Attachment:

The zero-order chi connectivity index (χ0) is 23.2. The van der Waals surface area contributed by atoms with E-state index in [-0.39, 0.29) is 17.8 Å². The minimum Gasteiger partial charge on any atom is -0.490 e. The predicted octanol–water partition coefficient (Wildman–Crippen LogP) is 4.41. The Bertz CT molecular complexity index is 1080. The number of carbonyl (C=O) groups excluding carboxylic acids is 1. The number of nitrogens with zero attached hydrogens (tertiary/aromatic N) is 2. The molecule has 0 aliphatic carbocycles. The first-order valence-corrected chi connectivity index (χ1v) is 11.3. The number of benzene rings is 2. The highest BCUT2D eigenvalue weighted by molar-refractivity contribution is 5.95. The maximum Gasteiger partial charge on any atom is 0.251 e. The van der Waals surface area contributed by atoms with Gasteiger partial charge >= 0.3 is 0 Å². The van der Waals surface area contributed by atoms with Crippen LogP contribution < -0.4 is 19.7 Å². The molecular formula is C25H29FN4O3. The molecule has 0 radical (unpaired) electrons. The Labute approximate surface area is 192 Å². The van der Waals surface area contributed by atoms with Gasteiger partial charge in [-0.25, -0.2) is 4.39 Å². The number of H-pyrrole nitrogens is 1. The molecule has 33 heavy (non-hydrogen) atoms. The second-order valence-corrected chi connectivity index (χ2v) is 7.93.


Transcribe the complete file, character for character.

The zero-order chi connectivity index (χ0) is 23.2. The van der Waals surface area contributed by atoms with E-state index in [-0.39, 0.29) is 17.8 Å². The minimum Gasteiger partial charge on any atom is -0.490 e. The predicted octanol–water partition coefficient (Wildman–Crippen LogP) is 4.41. The Bertz CT molecular complexity index is 1080. The number of carbonyl (C=O) groups excluding carboxylic acids is 1. The number of nitrogens with zero attached hydrogens (tertiary/aromatic N) is 2. The molecule has 0 aliphatic carbocycles. The first-order valence-corrected chi connectivity index (χ1v) is 11.3. The number of benzene rings is 2. The highest BCUT2D eigenvalue weighted by molar-refractivity contribution is 5.95. The maximum Gasteiger partial charge on any atom is 0.251 e. The van der Waals surface area contributed by atoms with Gasteiger partial charge >= 0.3 is 0 Å². The van der Waals surface area contributed by atoms with Crippen LogP contribution < -0.4 is 19.7 Å². The molecular formula is C25H29FN4O3. The molecule has 0 radical (unpaired) electrons. The Labute approximate surface area is 192 Å². The van der Waals surface area contributed by atoms with Gasteiger partial charge in [-0.25, -0.2) is 4.39 Å². The number of H-pyrrole nitrogens is 1. The molecule has 33 heavy (non-hydrogen) atoms. The second-order valence-corrected chi connectivity index (χ2v) is 7.93.